Telling Ameraucana from Easter Eggers can be challenging especially because they are so often used to breed Easter Eggers and they might look highly similar. Both chickens have tails and tail feathers, and Easter Eggers might, or might not have muffs, beards or both.
The easiest way? Look for non-standard colors: if you see what looks like an Ameraucana but not in one of the plumage colors detailed in the relevant section above, you know it is likely an Easter Egger- or at least some other breed!
When comparing Easter Eggers to our Araucanas, look for the tufts. If you see a bird with tufts, it’s not an Easter Egger. Likewise, Easter Eggers always have rumps and tail feathers. No tail feathers, no rump, not an Easter egger.
I’ll level with you; it can be very, very difficult to sort out a mixed flock containing each of these breeds. Looking at physical characteristics alone it is a tedious process of elimination by deductive reasoning, and the three breeds do look very similar. Add the fact that our Araucanas may or may not have their most distinctive physical characteristics- the tufts and lack of rump- it could be hopeless without a genetic test.
There’s one last thing you need to be aware of when you are dealing with, purchasing, or shopping for any of these breeds.
You’ll run into a lot of weasel words when you’re dealing with Easter Eggers. It turns out that terminology is very important and this is something you should keep in mind if you are ever trying to sell your own.
I’ve almost done it myself a half dozen times just writing this article, but you must never mix up the names of Ameraucanas: It’s not Americana and it’s not Americauna. A simple enough spelling mistake, right?
Not exactly: both of those terms, which are not officially recognized by any governing poultry association, are often slapped on Easter Eggers that may or may not have been bred with Ameraucanas or Araucanas.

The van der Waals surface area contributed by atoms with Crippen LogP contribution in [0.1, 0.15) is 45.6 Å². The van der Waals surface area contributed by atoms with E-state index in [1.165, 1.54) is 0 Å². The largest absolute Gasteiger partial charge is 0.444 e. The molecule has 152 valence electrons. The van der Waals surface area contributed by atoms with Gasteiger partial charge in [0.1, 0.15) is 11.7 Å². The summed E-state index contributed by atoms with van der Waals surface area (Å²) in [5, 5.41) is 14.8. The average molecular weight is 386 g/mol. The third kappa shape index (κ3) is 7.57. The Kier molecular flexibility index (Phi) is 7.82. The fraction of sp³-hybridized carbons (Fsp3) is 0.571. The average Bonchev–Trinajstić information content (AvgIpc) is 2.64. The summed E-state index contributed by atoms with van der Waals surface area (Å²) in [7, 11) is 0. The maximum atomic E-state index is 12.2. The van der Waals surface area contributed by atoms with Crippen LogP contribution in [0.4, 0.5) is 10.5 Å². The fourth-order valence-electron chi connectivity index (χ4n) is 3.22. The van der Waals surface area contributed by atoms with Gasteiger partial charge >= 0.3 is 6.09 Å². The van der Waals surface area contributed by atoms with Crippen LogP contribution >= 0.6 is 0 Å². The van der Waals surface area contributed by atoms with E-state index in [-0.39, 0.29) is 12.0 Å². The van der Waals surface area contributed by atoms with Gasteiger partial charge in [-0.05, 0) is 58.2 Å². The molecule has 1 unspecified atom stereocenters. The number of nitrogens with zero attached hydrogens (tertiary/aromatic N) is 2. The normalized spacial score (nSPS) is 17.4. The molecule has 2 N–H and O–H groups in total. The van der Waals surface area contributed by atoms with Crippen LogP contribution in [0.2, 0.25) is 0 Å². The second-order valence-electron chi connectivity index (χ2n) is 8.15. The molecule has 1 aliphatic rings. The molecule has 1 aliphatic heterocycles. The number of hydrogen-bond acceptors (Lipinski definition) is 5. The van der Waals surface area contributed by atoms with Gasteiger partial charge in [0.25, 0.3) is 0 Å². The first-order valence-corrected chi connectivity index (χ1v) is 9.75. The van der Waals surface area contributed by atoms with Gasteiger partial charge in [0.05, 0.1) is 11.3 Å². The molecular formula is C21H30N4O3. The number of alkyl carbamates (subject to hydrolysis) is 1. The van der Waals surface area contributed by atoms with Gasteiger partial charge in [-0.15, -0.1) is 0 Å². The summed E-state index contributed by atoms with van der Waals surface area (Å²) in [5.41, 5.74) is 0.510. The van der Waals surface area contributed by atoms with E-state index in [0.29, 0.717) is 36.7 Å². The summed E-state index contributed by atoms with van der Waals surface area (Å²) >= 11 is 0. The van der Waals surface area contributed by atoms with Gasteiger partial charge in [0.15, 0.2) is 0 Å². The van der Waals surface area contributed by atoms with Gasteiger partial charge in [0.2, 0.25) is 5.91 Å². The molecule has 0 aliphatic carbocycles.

Worse yet, some folks sell Easter Eggers straight up as either of the two birds when they patently are not. This confusion is only facilitated by the extreme similarity in the names of the above two birds, and the fact that the Ameraucana is immediately descended from the Araucana.
If you want my advice? If you care very much about the lineage of your bird, and especially if you want a purebred of either, you must seek out, vet, and purchase only from reputable hatcheries or breeders of these chickens. Otherwise, you’ll be dealing with an ocean of fly-by-night backyard hatchers.
Doesn’t mean they don’t care, and it doesn’t mean they don’t do a good job breeding birds responsibly. But I know for a fact that a whole lot of people out there know better and still swindle people just to make a buck. The remainder might be innocent, but only innocent by way of ignorance.
Armed with this guide, I hope you can cut through the static and make good, informed choices…
Tom has lived and worked on farms and homesteads from the Carolinas to Kentucky and beyond. He is passionate about helping people prepare for tough times by embracing lifestyles of self-sufficiency.